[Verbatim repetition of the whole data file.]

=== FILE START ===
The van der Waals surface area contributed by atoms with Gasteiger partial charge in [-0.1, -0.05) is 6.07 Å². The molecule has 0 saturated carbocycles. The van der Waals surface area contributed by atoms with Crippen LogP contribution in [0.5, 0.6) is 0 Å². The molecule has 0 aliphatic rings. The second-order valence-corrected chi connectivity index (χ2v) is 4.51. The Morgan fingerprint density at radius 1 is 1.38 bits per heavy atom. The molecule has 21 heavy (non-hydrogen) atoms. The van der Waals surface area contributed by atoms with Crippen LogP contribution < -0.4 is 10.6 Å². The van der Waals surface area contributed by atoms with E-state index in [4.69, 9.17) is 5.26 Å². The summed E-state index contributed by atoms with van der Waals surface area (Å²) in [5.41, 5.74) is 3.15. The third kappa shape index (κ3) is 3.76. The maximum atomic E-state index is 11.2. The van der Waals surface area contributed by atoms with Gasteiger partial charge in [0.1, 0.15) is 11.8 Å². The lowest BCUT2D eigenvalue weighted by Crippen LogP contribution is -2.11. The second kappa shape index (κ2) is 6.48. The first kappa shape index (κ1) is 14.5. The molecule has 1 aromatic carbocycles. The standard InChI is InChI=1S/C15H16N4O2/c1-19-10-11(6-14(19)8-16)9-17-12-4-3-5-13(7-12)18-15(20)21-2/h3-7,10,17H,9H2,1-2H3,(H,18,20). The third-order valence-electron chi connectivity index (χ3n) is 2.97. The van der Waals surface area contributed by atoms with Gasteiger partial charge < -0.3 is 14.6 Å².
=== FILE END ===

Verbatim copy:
The van der Waals surface area contributed by atoms with Gasteiger partial charge in [-0.1, -0.05) is 6.07 Å². The molecule has 0 saturated carbocycles. The van der Waals surface area contributed by atoms with Crippen LogP contribution in [0.5, 0.6) is 0 Å². The molecule has 0 aliphatic rings. The second-order valence-corrected chi connectivity index (χ2v) is 4.51. The Morgan fingerprint density at radius 1 is 1.38 bits per heavy atom. The molecule has 21 heavy (non-hydrogen) atoms. The van der Waals surface area contributed by atoms with Crippen LogP contribution < -0.4 is 10.6 Å². The van der Waals surface area contributed by atoms with E-state index in [4.69, 9.17) is 5.26 Å². The summed E-state index contributed by atoms with van der Waals surface area (Å²) in [5.41, 5.74) is 3.15. The third kappa shape index (κ3) is 3.76. The maximum atomic E-state index is 11.2. The van der Waals surface area contributed by atoms with Gasteiger partial charge in [0.1, 0.15) is 11.8 Å². The lowest BCUT2D eigenvalue weighted by Crippen LogP contribution is -2.11. The second kappa shape index (κ2) is 6.48. The first kappa shape index (κ1) is 14.5. The molecule has 1 aromatic carbocycles. The standard InChI is InChI=1S/C15H16N4O2/c1-19-10-11(6-14(19)8-16)9-17-12-4-3-5-13(7-12)18-15(20)21-2/h3-7,10,17H,9H2,1-2H3,(H,18,20). The third-order valence-electron chi connectivity index (χ3n) is 2.97. The van der Waals surface area contributed by atoms with Gasteiger partial charge < -0.3 is 14.6 Å².